But as the early adopter in the group, I find that I end up giving advice about the best way to put the m.s. onto everyone's Kindles. I offer two pieces of advice when it's a novel that's being sent. First, save the MS Word file as RTF and then convert it to mobi format (the format the Kindle is based on) with Calibre, rather than relying on Amazon's Word conversion, which will give you readable text, but often crappy formatting, like weirdly indented paragraphs. Second, use the email delivery feature to put the file on your Kindle instead of using a the USB cable, as that way it will go into your Kindle archive (assuming you have enabled that feature).

Emailing documents to the Kindle is dead simple, once you do the initial setup. There are two easy steps you have to do only once. Both can be done from the "Personal Documents Settings" page. Note that Amazon calls everything you put on your Kindle yourself (as opposed to buying from the Kindle store) a Personal Document, whether its's a Project Gutenberg copy of War and Peace or this week's shopping list.  To get to this useful page, you have to drill down through:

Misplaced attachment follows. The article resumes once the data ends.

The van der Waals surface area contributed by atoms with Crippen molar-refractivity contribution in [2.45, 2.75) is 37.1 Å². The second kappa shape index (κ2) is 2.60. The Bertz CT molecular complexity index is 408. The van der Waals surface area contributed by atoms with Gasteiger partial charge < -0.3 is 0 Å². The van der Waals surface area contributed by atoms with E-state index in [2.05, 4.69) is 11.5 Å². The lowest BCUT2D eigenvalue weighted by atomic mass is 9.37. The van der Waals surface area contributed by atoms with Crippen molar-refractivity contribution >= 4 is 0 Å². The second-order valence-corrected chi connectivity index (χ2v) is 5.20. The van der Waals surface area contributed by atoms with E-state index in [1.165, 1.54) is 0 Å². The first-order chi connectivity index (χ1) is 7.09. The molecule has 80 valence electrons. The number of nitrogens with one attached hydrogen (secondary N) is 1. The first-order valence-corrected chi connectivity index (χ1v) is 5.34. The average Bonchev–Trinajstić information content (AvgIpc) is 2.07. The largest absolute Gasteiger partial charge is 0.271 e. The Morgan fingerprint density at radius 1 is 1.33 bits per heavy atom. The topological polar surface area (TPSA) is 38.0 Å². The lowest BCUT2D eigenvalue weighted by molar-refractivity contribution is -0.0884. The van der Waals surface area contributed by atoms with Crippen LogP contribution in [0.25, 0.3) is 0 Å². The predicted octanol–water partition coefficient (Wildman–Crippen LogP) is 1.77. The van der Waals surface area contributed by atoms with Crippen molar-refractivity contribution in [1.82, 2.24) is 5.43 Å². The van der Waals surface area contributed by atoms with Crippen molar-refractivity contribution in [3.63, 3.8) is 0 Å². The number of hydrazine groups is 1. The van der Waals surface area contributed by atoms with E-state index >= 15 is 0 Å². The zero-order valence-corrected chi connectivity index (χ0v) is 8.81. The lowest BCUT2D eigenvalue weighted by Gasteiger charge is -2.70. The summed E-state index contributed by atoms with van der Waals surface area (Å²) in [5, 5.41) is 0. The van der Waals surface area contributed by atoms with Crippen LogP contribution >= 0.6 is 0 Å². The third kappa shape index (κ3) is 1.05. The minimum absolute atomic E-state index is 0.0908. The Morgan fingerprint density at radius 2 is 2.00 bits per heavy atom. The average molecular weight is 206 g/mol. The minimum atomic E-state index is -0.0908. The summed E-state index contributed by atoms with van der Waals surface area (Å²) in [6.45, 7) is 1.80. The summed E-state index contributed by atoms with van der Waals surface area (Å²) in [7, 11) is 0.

1. Your Amazon page (click the link you see when you're logged on and shopping)
  2. Manage Your Kindle page (select from the initial account pull down, or from the link you see once you get to your account page) 
  3. Personal Documents Settings page (click the link in the left column of the Manage Your Kindle page)

Once you are on the Personal Documents Settings page, you just need to do these two steps:

Find out your Kindle's email address
Every Kindle, Kindle Fire, and some Kindle apps have both a name and an email address. Amazon assigns default ones, but you can edit them, if you like.  On the Personal Documents Settings page, look under the first section Send-to-Kindle E-Mail Settings to see the name (which appears when you buy a Kindle book) and the email (which you need to know to send to the Kindle). To change either, click Edit on the right hand side of that line.  Whether you change it or not, make a note of the Kindle's email address.

White list your own email address
To prevent spam from ever reaching your Kindle, Amazon requires you to explicitly authorize ("white list") any email account that can send documents to your Kindle. You can add in as many addresses as you like, but you have to be using one of them when you send a file, or it won't go to your Kindle.

Also note on this page there is a place to create a limit for how much you want to pay per file for any documents sent. This only an issue if you use a 3G connection to send a document. Using wifi to send documents does not accrue any charges.